rum cum Creta), in minute doses, has been advised for the sud- 
den vomiting immediately after the ingestion of food sometimes 
observed in children. In cholera infantum and in other diar- 
rhceal diseases, both acute and chronic, it may also often be 
used with good effect. In cases of diarrhoea due to the pres- 


ence of some irritant in the intestinal tract, one or two doses 
will not infrequently prove curative by removing the offending 
material. Gray powder is a very useful purgative for children, 
and also for adults when a very mild effect is desired. Its ac- 
tion does not, as a rule, cause any griping, which is sometimes 
quite marked in the case of calomel. On account of their anti-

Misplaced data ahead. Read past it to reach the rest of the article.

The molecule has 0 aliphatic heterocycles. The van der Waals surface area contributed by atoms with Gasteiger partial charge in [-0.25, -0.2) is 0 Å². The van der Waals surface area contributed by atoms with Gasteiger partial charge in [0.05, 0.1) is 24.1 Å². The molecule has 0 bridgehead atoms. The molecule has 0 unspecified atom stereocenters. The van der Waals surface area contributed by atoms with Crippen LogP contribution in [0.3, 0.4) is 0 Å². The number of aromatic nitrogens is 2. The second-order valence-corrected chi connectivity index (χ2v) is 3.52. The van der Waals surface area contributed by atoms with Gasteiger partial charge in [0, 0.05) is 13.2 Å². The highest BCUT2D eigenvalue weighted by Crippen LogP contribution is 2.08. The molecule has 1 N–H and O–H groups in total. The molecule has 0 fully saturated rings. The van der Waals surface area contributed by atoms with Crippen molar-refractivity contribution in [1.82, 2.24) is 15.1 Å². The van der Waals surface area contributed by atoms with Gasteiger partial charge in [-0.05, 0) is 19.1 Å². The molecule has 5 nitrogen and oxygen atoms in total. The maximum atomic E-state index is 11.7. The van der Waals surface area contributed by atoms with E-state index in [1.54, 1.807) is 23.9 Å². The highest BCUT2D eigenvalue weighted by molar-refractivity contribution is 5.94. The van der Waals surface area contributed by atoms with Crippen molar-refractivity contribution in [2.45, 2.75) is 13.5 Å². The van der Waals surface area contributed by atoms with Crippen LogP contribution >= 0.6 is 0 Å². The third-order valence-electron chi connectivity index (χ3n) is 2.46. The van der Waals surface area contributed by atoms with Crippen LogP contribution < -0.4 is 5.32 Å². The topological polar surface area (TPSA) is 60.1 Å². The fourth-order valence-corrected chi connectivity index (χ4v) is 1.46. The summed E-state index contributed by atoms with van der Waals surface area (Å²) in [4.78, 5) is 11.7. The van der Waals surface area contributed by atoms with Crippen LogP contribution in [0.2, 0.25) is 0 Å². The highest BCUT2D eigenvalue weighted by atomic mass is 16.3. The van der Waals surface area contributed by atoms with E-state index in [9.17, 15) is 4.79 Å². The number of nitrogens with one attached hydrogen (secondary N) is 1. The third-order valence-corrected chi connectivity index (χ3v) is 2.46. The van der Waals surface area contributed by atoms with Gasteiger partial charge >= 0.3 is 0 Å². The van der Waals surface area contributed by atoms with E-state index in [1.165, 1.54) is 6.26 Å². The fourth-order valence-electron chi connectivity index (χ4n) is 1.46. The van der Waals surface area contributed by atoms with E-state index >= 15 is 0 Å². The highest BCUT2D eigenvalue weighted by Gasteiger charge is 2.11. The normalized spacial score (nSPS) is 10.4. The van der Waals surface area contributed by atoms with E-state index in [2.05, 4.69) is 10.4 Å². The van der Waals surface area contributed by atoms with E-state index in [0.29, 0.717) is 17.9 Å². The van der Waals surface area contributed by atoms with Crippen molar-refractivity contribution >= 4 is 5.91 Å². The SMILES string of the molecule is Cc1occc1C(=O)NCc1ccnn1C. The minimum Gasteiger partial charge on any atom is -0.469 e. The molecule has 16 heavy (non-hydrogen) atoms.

septic effects in the intestine, mercurials are given to a con- 
siderable extent, especially in Germany, in typhoid fever. Some 
physicians make it a practice to commence their treatment of 
this disease with calomel. Calomel has also been recommended 
in Asiatic cholera, but it cannot be said that the results from it 
have proved very satisfactory. Formerly large doses at con- 
siderable intervals were often employed, but at the present time, 
when its use is resorted to here, it is more commonly given in 
small doses, frequently repeated, and also combined with opium, 
chalk, piperine, etc. It is stated, however, that large doses 
(1.30 to 4 gm. ; 20 gr. to 1 dr.) sometimes appear to arrest 
vomiting when other means fail, though given in such amounts 
it is liable to produce excessive ptyalism when reaction sets in. 
Cardiac and Inflammatory Diseases. — In valvular disease of 
the heart with dropsy mercury sometimes proves of great ser- 
vice when combined with digitalis and squill, as in Guy's diuretic